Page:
As children in the ranch house on Nectarine Street, my mother and her Peter Rabbit brothers were allowed to dip into the loot they acquired from giant gardens not their own. They feasted in the kitchen because the sweet staining juice that dribbled over their chins would not harm the checkerboard linoleum floor, and in the front yard too where they spit sucked-clean pits at the peeling redwood’s trunk, but never were cherries brought into the living room with the pale overstuffed furniture in damask stripes zipped into clear plastic coverings to keep up appearances.
“I was three or four years old, small enough to fit in the kitchen sink because that is where my father bathed me after he brought me home from the orchard,” my mother continues in the car in the storm. “My father told me not to tell my mother. I was never to tell.”
"What happened in the orchard?" I must know.
"I don't know.”
"Did you tell your mother?"
In the car I do not ask what comes to mind much later, after we are home and unloaded, after the discussions of dinner and bedtime. In the car I do not shake those words No. Never. You did not tell your mother when she was here with us dying in your bedroom? You did not tell during all of those nights of shared insomnia before the morphine fog and the end that lasted a long time, actually, and then the end-end when the hospice nurses, those angels, came and I dragged a mattress up the stairs for you to sleep on beside the hospital bed but I think you stayed up all night sitting in a chair by the window, cracked open though it was November? No. Never.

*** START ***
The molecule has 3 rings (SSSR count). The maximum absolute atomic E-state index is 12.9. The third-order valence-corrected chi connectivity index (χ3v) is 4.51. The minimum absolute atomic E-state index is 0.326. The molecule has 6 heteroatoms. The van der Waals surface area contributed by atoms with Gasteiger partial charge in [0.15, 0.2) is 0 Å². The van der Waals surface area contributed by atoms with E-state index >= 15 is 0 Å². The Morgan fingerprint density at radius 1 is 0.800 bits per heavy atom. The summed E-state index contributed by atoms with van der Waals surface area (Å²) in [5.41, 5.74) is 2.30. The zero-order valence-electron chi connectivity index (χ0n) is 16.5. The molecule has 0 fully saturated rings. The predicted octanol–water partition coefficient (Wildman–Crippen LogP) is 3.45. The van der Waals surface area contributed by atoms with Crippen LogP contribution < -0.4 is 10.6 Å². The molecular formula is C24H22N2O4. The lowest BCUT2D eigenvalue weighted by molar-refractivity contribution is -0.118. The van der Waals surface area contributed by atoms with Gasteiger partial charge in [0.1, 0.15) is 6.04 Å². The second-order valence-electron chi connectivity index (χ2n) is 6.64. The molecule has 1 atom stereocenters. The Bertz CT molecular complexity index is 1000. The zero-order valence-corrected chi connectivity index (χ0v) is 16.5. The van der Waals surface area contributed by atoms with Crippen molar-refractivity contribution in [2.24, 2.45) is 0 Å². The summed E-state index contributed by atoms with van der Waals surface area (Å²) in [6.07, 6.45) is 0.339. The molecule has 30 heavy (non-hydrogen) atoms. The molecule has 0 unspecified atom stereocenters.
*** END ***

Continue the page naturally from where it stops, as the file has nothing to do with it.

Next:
In the car, I ask her what my grandmother would have done had my mother told. My mother knows the answer, speaks it immediately. "She would have gone wild.”
Wild. My chest compresses as if squeezed by slim fingers that fit perfectly between arched rib bones. The hands steal my breath but not my blood, and my pulse thuds in my ears until it overtakes the rain. The muscles of my thighs and shoulders twitch. I ache to throw off grasping hands and sprint to hunt for a little shoe coated in umber dirt abandoned among split, rotting fruit at the base of trees draped in fine net veils like brides. Leaden and silent beside my mother in the car, I ache for wild.
Even before my mother tells of the orchard, my grandparents are on my mind because of the man in the pool’s steam room. Older, trim and weathered and with a nose as beaked as a totem Thunderbird, he wears a necklace of jagged rocks tight around his neck. I step carefully past him to sit in the corner of the dim enclosure. Steam puffs from grates and gathers in beads on the ceiling and walls until, dense and coalesced, it snakes in rivers to pool on the sloped tile floor. It is just the two of us in the room. I close my eyes; he speaks to me anyway.